The parish priest and the archbishop

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I’m happy to discover that Fr. Michael Tegeder, pastor of St. Edward’s church in Bloomington, Minn., appears to have suffered no ill effects in the archdiocesan reorganization and retrenchment laid out this weekend by St. Paul-Minneapolis Archbishop John C. Nienstedt. Tegeder had the chutzpah to take to the pages of the state’s leading daily to criticize Nienstedt for sending out 400,000 DVDs attacking same-sex marriage a few weeks before an election that gives Minnesota voters some opportunity to weigh in on the issue.

Tegeder’s comments to his parishioners, posted on his web page, bristle with well-placed barbs. Under “THE AXE FALLS,” the clearly unreconstructed Vatican II-nik responds to the archiepiscopal call for greater collaboration among parishes by saying, “Thankfully we have been doing
that for many years as we work with local Catholic and Protestant
[ital. added] parishes in many areas of ministry.”

After noting that financial pressure may require freezing benefits for employees and denying pension coverage to hew hires, Tegeder turns (under CLOTHE YOURSELF IN CHRIST JESUS) to NIenstedt’s readiness to allocate $90,000 to procure identical vestments for all priests to wear at diocesan Masses and clergy funerals. Helpfully, he points out that, in fact, the liturgical year utilizes five different colors, which would require five different sets of matching matching vestments, at a cost of $450k. “Or perhaps,” he offers, “a rainbow colored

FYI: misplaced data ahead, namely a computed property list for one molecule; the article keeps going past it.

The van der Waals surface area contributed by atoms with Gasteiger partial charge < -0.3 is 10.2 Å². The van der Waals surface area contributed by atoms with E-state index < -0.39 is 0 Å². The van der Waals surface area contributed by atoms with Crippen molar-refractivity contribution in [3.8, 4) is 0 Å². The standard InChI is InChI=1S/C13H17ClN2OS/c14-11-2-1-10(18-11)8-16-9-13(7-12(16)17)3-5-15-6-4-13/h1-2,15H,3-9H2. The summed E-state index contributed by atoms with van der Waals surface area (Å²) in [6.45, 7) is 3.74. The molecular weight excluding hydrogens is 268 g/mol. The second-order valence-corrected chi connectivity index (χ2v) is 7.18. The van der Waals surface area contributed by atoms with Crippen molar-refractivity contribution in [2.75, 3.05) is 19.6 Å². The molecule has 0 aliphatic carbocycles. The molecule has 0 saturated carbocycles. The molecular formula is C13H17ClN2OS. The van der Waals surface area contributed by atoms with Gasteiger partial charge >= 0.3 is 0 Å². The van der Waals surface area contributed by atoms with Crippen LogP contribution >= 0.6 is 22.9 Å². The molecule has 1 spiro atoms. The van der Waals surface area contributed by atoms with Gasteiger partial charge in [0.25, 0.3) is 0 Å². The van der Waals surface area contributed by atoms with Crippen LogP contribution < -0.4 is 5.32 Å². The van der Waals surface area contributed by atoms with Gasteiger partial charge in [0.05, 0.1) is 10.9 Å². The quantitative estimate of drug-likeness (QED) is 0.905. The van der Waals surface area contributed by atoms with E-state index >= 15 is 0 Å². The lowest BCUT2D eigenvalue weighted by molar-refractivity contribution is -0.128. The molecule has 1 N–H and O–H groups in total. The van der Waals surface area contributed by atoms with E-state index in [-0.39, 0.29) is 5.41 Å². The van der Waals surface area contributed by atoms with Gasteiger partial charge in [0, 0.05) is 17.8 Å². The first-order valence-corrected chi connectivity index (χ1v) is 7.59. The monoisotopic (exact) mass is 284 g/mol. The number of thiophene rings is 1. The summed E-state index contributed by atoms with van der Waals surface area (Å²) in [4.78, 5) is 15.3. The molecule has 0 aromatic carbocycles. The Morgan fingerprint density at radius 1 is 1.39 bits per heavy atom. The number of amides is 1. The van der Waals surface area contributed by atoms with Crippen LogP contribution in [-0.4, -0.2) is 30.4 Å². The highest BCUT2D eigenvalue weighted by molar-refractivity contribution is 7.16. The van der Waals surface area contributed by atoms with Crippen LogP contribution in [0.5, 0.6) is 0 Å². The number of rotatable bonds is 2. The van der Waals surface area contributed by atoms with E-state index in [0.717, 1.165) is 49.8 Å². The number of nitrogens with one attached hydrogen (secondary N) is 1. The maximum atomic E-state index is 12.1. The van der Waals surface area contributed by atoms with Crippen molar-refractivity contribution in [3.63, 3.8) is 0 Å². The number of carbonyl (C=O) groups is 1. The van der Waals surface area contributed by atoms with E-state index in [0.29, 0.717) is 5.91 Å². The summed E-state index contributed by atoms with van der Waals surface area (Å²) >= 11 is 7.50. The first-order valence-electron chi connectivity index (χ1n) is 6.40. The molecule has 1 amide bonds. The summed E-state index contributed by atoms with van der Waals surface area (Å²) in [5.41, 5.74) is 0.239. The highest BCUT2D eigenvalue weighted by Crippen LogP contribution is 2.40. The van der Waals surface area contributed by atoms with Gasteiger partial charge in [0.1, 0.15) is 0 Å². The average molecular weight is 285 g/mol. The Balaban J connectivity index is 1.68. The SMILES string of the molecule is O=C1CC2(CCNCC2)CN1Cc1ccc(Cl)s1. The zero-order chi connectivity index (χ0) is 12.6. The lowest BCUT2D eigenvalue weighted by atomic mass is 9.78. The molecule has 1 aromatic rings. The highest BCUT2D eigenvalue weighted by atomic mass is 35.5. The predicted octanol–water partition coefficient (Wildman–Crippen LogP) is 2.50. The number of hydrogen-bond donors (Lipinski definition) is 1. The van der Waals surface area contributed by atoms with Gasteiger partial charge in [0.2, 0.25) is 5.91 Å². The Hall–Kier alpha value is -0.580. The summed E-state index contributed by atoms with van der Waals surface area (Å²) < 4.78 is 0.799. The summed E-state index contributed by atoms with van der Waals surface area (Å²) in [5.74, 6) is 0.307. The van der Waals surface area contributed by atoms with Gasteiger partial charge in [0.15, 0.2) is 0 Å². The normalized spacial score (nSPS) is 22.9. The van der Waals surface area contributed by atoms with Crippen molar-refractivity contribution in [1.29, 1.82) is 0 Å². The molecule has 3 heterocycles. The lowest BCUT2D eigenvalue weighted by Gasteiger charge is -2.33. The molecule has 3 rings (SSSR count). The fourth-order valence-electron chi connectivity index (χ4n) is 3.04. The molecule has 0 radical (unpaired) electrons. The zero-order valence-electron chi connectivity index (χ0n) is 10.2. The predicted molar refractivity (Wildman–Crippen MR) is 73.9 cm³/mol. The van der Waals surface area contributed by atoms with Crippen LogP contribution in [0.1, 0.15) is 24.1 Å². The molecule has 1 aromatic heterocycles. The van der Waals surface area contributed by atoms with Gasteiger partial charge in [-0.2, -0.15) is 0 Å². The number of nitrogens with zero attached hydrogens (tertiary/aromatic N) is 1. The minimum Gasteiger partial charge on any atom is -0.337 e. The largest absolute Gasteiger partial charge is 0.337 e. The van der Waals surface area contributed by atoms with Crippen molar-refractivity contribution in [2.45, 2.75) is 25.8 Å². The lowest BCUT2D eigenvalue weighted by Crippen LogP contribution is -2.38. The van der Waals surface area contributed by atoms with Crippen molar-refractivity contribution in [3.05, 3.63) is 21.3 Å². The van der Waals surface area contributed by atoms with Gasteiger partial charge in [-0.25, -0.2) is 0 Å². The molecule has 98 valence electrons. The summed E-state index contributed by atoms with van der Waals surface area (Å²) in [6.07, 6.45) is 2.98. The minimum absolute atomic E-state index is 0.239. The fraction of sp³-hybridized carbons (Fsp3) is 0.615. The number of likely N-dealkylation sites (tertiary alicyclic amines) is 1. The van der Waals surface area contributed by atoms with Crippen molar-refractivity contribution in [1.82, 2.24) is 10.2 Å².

vestment is called for, something like Joseph’s coat of many colors.
Indeed, a rainbow stole would suffice. And I already have one.

Finally, alluding to the priest shortage that the archbishop points to as a partial explanation for the merging of parishes, Tegeder–a member of Voice of the Faithful–turns to A COLORFUL BISHOP:

Bishop William Lee of the
Waterford Diocese in Ireland has recently called for more formal
involvement by the laity in church governance. He said that he would
have no problem with the ordination of women or married priests. It is
refreshing to see bishops addressing the real concerns of the day.

But perhaps not so colorful or refreshing. After his remarks were published in the local biweekly Munster Express, Bishop issued a “clarification”:

The Pope has spoken very formally and authoritatively on these
matters and I fully accept his teaching and guidance always.  The Pope’s
teaching authority is a gift from God to his people which I appreciate
and follow in all my preaching and teaching.

I regret any confusion or misunderstanding that may have arisen on
these matters at a recent Pastoral Listening Session and I am glad of
the opportunity to clarify this.

Whatever he was quoted as saying, it cannot now be found on the newspaper’s website. So it goes when parish priests speak truth to power and successors of the Apostles behave like church mice.